The task I'm giving myself is about enabling people with little equipment to produce a map of a forest, or a garden with an important presence of trees.
I participate to openstreetmap and I plan to (enable people to) contribute tree locations for botanic gardens in areas where Bing aerial coverage is not available, or where it is useless because tree canopy is too thick to allow for identification of individual trees.
My hope is that there is a QGIS plug-in (and if it does not exist, to develop one myself) that accepts an amount of reference points distributed around the area of interest, a matrix of distances among points (referenced or not), and populates a vector(points) layer with the calculated 3D coordinates.
I have been looking at trilateration, and I found this 22 years old article.
I suppose the math still holds.
I do not want to work with angles, only distances.
not yet an answer, but I have been working at it, and I have a couple more details about the issue.
- I need my input coordinates in metres (or feet, or millimetres), not in degrees, because I need an isometric coordinate system.
- The math in that article still holds, and numpy helps a lot, specifically, the article suggests solving the overdefined problem by least squares, and numpy contains the function
- I gave up hope to work in 3D and I am going to assume earth is flat, but really flat like the Netherlands, or at least that the digital device I will acquire to measure distances is able to split distances in their horizontal and vertical components.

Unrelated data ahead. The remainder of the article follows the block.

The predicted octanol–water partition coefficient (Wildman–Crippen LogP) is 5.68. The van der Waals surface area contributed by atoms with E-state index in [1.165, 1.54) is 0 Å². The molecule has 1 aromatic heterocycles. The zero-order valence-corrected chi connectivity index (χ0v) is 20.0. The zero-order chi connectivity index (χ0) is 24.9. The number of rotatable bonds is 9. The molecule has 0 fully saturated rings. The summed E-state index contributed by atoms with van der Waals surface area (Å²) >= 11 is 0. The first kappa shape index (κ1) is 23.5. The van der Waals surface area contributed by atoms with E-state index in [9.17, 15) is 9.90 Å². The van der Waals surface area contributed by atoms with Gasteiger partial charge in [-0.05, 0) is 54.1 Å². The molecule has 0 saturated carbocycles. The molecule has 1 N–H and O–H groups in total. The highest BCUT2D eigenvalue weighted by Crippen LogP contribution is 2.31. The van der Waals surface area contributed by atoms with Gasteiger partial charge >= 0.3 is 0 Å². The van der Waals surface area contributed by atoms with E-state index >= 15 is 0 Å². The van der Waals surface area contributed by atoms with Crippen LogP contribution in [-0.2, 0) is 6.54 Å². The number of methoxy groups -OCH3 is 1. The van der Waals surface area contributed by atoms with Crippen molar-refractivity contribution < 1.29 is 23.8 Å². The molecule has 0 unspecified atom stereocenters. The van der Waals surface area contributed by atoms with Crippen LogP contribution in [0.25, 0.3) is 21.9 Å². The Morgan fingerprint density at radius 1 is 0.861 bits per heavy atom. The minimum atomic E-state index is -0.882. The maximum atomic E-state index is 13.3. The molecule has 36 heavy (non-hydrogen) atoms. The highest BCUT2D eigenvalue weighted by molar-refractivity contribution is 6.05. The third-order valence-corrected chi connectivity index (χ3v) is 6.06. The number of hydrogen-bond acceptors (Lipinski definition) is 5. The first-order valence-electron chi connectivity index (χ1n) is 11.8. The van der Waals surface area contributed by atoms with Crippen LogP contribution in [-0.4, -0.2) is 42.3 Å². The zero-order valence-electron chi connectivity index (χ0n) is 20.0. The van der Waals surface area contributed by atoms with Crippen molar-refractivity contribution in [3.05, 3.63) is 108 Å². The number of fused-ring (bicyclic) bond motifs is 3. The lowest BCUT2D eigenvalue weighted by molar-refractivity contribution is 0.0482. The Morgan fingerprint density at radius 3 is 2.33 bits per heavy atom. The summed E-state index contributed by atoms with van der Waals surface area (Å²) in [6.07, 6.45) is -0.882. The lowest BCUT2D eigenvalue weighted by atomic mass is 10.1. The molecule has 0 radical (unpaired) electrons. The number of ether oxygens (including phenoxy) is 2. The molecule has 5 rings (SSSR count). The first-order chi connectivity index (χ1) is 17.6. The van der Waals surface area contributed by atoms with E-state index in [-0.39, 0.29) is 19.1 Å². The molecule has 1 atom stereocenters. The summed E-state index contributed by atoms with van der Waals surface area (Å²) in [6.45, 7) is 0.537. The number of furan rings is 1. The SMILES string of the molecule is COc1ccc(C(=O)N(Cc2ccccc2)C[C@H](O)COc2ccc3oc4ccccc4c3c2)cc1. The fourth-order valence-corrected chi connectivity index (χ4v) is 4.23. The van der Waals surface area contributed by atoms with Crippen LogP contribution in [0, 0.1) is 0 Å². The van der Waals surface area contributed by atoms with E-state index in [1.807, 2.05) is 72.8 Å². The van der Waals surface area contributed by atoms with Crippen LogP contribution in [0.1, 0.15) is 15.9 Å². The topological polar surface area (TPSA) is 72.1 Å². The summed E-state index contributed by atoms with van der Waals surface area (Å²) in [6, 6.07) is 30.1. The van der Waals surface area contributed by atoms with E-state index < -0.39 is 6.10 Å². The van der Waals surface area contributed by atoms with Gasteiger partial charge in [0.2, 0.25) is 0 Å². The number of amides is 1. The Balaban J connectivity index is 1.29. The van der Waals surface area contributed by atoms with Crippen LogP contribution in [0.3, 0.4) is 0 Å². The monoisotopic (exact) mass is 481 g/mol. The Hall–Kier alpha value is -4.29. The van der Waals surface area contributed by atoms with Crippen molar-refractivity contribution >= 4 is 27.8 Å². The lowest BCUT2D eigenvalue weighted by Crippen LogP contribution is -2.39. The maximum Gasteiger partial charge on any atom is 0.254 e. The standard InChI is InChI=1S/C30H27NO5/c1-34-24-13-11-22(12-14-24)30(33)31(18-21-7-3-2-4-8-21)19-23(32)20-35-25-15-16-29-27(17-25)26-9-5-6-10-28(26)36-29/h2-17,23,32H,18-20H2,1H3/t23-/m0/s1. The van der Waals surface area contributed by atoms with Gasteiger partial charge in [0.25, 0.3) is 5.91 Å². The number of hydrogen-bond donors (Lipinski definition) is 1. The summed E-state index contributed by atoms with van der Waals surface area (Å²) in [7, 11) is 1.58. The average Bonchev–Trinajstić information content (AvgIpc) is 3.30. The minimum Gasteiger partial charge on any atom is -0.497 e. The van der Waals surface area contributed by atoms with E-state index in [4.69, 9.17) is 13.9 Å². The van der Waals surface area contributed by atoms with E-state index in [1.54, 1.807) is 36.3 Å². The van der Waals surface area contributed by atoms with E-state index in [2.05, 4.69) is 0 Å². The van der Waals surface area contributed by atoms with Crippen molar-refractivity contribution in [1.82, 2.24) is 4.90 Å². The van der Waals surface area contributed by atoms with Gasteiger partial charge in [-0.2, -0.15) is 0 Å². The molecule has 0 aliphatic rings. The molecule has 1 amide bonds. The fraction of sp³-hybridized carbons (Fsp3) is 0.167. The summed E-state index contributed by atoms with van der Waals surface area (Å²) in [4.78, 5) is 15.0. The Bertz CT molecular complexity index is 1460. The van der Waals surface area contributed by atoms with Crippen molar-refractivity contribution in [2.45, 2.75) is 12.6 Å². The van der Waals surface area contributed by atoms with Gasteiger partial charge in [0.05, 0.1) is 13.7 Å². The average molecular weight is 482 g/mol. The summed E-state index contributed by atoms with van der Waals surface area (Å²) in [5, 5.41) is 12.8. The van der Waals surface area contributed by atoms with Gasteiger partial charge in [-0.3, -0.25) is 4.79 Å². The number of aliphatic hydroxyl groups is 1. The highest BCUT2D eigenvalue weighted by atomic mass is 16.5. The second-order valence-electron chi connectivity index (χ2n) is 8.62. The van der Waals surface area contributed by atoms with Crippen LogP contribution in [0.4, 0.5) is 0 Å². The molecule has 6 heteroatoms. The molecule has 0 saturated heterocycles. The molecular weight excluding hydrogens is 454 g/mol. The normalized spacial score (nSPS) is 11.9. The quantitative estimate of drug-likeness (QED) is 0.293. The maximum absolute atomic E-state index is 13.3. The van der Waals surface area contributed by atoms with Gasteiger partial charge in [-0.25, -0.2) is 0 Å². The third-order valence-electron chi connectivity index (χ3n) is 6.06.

- I have a working prototype, but I still need to discover how to create a point feature using the coordinates in the coordinate system of the layer.
the code for the coordinates calculation is not at all long, while the difficult part was about choosing which point I can reference given the points I have already calculated:
def find_point_coordinates(points, distances, point_id): import numpy as np from numpy.core.umath_tests import matrix_multiply connected_to = [id for id in sorted(distances[point_id]) if points[id].get('coordinates')] connected_matrix = np.array([points[id]['coordinates'] for id in connected_to]) A = connected_matrix[1:,] - connected_matrix[0,] A = 1.0 * A # make sure we work with floating point values ## squared distances vector, beacon_i to first beacon for which we have distances D_i1_2 = matrix_multiply(A*A, [,]) ## distances of targeted point from used reference points dfb_sel = np.array([distances[point_id][ref_id] for ref_id in connected_to]) r2 = dfb_sel * dfb_sel rhs = ((r2 - r2[1:]).reshape(D_i1_2.shape) + D_i1_2) / 2.0 r1, r2, r3, r4 = np.linalg.lstsq(A, rhs.reshape(rhs.shape[:1])) return connected_matrix[0,] + r1